By Dr. James Melton, Chair of the Department of Music at Vanguard University
“Dad, what is going on?” I was with my son in a train station in Germany, and the sound of men singing was almost deafening! It was a group of soldiers celebrating their weekend leave from military duty. The next day, in another train station, we heard literally thousands of competing soccer fans singing their team’s fight songs at the top of their lungs! Last year, while ministering in an open church in China, we experienced hundreds of men raising their hands and boldly singing the gospel hymn, “Onward Christian Soldiers!” It seems that men not singing together heartily today is more of an American cultural phenomenon than a world-wide one. (Just watch a world cup soccer game and observe the men singing with abandon, Ole-Ole-Ole!) There is something moving and even “magical” about men singing together!
A life-changing, “Aha!” worship moment came for me several years ago during a men’s event at the LA coliseum, as thousands of men sang, “Be Thou My Vision,” and “How Great Thou Art.” That sound still lingers in my ears!
This type of experience is rarely heard or seen in our weekly worship. More and more, I am hearing from men that they are not singing at all in the contemporary church today. Potential worshippers stand passively as the band rocks out, stage lights flash, and the lyrics scroll across the screens, but all one can usually hear is the worship leader and amplified instruments (generally backed up vocally by a couple of female vocalists). What’s up front gets total focus, the congregation is essentially ignored. When the dimmed house lights amid stage lighting dominates the experience, the leaders on “stage” cannot even see the faces of their congregation! It is sad, though a little amusing, when a leader has to put his hand over his eyes to try and see his own congregation. (It would serve a pastor or worship leader well to get away from the front, and spend a service watching their congregation. You might be surprised, especially at the low percentage of men singing.)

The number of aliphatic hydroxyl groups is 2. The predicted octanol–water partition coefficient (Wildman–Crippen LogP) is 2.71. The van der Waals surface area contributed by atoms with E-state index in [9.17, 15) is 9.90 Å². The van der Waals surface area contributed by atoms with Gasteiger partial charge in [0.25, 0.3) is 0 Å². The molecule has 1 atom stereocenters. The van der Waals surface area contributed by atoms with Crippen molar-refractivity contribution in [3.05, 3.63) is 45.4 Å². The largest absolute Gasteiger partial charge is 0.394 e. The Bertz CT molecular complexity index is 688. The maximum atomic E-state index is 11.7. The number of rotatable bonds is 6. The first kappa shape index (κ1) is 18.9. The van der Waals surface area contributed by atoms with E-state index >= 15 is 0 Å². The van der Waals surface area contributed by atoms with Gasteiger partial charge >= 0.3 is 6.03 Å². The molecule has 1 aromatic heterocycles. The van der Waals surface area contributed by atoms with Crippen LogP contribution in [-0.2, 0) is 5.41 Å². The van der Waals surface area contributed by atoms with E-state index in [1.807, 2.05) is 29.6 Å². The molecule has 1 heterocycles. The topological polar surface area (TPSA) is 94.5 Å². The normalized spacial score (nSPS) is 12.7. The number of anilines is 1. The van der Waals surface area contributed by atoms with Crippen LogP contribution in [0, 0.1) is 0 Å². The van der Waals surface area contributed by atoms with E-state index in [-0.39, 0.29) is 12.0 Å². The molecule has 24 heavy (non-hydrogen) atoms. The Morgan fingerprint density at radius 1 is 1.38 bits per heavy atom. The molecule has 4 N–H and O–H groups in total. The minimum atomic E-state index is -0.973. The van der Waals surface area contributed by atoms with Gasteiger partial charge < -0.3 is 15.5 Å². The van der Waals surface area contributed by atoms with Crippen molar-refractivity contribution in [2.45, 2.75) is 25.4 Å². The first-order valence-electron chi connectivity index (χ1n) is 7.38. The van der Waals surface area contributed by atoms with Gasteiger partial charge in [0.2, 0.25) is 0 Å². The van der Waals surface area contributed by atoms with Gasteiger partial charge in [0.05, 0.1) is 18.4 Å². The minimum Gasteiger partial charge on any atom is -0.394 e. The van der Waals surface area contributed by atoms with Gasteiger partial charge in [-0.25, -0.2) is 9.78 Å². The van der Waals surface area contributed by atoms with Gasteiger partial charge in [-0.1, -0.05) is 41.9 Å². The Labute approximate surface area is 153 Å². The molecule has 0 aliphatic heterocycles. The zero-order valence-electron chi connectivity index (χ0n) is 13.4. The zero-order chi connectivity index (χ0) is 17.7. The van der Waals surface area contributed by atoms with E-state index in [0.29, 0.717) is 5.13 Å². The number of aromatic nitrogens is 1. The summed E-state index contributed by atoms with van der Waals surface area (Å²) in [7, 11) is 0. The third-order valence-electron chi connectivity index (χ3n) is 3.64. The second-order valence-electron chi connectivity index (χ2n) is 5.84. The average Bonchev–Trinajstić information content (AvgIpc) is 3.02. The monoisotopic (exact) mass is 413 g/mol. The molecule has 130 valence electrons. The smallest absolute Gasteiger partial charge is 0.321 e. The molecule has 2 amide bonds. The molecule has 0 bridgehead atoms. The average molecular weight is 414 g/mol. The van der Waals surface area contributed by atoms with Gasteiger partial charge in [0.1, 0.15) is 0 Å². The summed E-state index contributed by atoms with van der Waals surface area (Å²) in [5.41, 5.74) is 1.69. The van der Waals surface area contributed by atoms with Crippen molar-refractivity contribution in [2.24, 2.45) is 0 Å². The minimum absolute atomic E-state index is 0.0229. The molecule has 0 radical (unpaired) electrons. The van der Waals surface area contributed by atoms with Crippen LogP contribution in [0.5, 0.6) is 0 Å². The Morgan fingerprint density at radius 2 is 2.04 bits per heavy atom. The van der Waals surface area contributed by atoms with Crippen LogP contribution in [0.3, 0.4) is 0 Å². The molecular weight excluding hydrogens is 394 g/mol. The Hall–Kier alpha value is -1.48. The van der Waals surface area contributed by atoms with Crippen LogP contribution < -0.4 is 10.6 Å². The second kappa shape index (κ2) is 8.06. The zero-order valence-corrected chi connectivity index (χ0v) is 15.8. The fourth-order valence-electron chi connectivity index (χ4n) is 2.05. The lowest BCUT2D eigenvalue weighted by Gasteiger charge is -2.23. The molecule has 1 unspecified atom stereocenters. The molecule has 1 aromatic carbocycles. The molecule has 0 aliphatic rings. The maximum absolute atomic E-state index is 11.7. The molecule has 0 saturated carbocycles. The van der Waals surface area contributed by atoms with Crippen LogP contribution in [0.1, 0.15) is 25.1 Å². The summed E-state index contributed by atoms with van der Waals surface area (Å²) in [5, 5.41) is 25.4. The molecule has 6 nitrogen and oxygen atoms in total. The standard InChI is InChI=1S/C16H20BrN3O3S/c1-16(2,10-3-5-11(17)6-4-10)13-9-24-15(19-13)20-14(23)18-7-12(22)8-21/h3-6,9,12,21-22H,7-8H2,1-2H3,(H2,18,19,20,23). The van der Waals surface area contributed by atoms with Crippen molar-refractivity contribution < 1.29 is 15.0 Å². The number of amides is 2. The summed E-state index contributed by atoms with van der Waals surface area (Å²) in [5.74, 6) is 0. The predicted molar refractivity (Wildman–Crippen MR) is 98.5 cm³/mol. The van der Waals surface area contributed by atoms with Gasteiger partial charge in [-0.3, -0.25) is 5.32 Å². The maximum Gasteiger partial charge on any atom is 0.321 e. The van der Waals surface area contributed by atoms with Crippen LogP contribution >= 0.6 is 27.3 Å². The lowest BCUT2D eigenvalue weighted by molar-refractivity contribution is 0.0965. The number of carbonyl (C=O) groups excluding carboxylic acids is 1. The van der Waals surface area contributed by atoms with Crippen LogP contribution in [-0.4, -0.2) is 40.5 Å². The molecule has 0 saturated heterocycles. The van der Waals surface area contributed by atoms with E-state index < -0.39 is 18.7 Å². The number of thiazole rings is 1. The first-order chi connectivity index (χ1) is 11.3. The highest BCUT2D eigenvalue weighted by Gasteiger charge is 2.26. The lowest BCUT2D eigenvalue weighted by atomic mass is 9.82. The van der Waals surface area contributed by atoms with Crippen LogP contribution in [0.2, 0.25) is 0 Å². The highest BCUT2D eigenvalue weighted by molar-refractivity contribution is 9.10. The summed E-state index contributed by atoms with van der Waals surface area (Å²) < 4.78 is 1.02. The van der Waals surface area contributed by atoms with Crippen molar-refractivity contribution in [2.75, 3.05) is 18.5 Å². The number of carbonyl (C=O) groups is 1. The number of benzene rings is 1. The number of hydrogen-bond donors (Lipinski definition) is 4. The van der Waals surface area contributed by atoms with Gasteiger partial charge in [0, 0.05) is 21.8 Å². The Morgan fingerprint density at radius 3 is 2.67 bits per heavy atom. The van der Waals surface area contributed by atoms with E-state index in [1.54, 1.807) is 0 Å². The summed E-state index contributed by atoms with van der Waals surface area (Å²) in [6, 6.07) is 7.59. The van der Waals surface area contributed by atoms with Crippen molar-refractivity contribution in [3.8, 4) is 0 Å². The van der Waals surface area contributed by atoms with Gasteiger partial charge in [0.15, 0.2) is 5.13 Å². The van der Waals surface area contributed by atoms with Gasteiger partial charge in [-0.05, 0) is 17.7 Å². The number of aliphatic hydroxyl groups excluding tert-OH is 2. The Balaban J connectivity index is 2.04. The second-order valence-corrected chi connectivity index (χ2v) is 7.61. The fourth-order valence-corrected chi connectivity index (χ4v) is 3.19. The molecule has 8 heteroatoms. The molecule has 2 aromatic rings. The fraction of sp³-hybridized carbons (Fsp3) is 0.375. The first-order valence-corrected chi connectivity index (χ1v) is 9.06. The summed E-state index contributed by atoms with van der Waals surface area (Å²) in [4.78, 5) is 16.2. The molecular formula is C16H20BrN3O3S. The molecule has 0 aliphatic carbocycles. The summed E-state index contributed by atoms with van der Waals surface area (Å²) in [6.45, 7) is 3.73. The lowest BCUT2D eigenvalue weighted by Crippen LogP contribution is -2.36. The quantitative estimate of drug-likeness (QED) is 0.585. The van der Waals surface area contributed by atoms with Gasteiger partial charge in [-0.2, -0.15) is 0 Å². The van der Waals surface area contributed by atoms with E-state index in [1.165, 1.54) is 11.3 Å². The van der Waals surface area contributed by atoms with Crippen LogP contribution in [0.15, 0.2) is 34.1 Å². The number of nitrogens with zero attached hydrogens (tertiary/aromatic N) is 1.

What is wrong? and what will fix it?
1) They don’t know the songs. We can focus so much on teaching the latest new song, that the songs of the past (and the saints who’ve gone before us) are overlooked. I recommend teaching new songs, but slowly and carefully with attention to theology as well as “sing-ability.” Men want to sing songs they know, those with which they can resonate. You can’t learn and worship at the same time.
2) They can’t sing the songs. Often our songs are pitched too high for the men (and often the average women) to sing comfortably. Many songs are taken straight from the latest worship CD or studio to the worship service, and often don’t work practically. The melody is often in the upper registers, even for tenors, so men that are baritones or basses just “drop out.” Often, the rhythms may be too difficult for the average guy to pick up as well.
3) They can’t hear themselves sing. Men like to be part of a team, and a larger experience. Often, the sound re-enforcement decibel is so powerful they can’t hear their own voices – so they stop singing.